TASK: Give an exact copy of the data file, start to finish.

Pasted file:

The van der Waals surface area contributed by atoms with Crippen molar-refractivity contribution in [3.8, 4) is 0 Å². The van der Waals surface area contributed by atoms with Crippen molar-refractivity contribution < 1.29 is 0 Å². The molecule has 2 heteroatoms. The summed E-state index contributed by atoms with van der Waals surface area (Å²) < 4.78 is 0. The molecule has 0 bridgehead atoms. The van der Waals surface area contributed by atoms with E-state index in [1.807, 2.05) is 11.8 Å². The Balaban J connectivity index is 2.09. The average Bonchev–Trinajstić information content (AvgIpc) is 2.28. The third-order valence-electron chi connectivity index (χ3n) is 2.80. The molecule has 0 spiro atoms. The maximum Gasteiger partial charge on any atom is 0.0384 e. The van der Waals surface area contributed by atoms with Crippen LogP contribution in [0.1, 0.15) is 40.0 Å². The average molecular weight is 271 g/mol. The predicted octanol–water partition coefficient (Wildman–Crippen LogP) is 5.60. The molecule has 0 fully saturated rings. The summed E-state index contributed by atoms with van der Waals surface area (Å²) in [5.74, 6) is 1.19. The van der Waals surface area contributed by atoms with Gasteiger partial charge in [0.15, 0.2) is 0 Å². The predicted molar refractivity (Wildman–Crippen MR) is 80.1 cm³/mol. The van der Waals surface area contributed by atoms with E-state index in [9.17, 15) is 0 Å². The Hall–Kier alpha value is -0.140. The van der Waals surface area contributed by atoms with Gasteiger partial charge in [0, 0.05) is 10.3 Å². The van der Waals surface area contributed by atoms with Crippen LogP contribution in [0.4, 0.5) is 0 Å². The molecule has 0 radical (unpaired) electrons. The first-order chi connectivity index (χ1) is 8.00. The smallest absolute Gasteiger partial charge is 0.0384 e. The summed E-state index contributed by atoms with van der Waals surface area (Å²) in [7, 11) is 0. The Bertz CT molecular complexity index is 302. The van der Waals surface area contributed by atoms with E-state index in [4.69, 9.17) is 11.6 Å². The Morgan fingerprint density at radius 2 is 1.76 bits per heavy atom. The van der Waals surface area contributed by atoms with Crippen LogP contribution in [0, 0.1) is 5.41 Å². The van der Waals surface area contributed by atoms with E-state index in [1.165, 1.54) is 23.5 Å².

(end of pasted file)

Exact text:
The van der Waals surface area contributed by atoms with Crippen molar-refractivity contribution in [3.8, 4) is 0 Å². The van der Waals surface area contributed by atoms with Crippen molar-refractivity contribution < 1.29 is 0 Å². The molecule has 2 heteroatoms. The summed E-state index contributed by atoms with van der Waals surface area (Å²) < 4.78 is 0. The molecule has 0 bridgehead atoms. The van der Waals surface area contributed by atoms with E-state index in [1.807, 2.05) is 11.8 Å². The Balaban J connectivity index is 2.09. The average Bonchev–Trinajstić information content (AvgIpc) is 2.28. The third-order valence-electron chi connectivity index (χ3n) is 2.80. The molecule has 0 spiro atoms. The maximum Gasteiger partial charge on any atom is 0.0384 e. The van der Waals surface area contributed by atoms with Crippen LogP contribution in [0.1, 0.15) is 40.0 Å². The average molecular weight is 271 g/mol. The predicted octanol–water partition coefficient (Wildman–Crippen LogP) is 5.60. The molecule has 0 fully saturated rings. The summed E-state index contributed by atoms with van der Waals surface area (Å²) in [5.74, 6) is 1.19. The van der Waals surface area contributed by atoms with Gasteiger partial charge in [0.15, 0.2) is 0 Å². The predicted molar refractivity (Wildman–Crippen MR) is 80.1 cm³/mol. The van der Waals surface area contributed by atoms with E-state index in [9.17, 15) is 0 Å². The Hall–Kier alpha value is -0.140. The van der Waals surface area contributed by atoms with Gasteiger partial charge in [0, 0.05) is 10.3 Å². The van der Waals surface area contributed by atoms with Crippen LogP contribution in [0.4, 0.5) is 0 Å². The molecule has 0 radical (unpaired) electrons. The first-order chi connectivity index (χ1) is 8.00. The smallest absolute Gasteiger partial charge is 0.0384 e. The summed E-state index contributed by atoms with van der Waals surface area (Å²) in [7, 11) is 0. The Bertz CT molecular complexity index is 302. The van der Waals surface area contributed by atoms with E-state index in [4.69, 9.17) is 11.6 Å². The Morgan fingerprint density at radius 2 is 1.76 bits per heavy atom. The van der Waals surface area contributed by atoms with Crippen LogP contribution in [0, 0.1) is 5.41 Å². The van der Waals surface area contributed by atoms with E-state index in [1.165, 1.54) is 23.5 Å².